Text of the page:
I operate my interpreting practice as a single person. This is common for freelance ASL/English interpreters, to establish oneself as a business entity and then establish freelance contracts with agencies in your area. It means that managing finances is different than a W-2 position, but allows me to provide my services with different clients and agencies while operating in the same area.
I know a number of colleagues who have formalized their business structure and branched out to become their own small agencies. There’s no right answer, here, everyone can do what works best for their goals and how they hope to serve the community.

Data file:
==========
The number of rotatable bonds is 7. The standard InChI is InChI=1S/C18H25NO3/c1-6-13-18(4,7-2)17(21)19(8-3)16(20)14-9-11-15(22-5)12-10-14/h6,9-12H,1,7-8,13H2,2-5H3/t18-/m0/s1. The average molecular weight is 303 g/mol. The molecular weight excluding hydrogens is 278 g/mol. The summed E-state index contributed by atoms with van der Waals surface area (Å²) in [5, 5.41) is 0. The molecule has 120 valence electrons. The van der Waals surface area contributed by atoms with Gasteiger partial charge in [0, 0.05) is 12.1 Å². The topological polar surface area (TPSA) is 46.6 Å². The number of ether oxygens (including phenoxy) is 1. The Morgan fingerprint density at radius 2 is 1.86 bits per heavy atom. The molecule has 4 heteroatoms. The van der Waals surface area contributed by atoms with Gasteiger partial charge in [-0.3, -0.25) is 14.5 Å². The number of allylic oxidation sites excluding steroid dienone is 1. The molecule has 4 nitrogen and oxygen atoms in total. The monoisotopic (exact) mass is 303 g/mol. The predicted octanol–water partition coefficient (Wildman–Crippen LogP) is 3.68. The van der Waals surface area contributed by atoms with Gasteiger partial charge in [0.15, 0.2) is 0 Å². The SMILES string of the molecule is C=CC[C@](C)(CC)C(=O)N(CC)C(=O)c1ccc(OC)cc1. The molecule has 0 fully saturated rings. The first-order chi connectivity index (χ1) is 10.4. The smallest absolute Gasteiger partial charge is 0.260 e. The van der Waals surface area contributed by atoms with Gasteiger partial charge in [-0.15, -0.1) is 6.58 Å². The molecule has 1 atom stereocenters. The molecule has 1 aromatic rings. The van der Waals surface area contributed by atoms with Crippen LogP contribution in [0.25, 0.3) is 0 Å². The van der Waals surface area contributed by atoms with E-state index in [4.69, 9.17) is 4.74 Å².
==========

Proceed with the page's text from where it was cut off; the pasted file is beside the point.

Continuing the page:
In my case, those times when I work independently of an agency, I handle everything from scheduling to service provision to billing. It is up to me to establish contracts for terms of service, business associate agreements for HIPAA confidentiality, and I have to make sure I establish terms for payment for services rendered while also providing means to collect payment. That’s a lot of hats, which is why, quite often, the preferred route is to work with agencies who handle those logistics, and we interpreters can focus on the work.
This post may contain affiliate links. If you purchase something through affiliate links, this site will receive a small commission. It’s a simple, no-cost way to support my writing.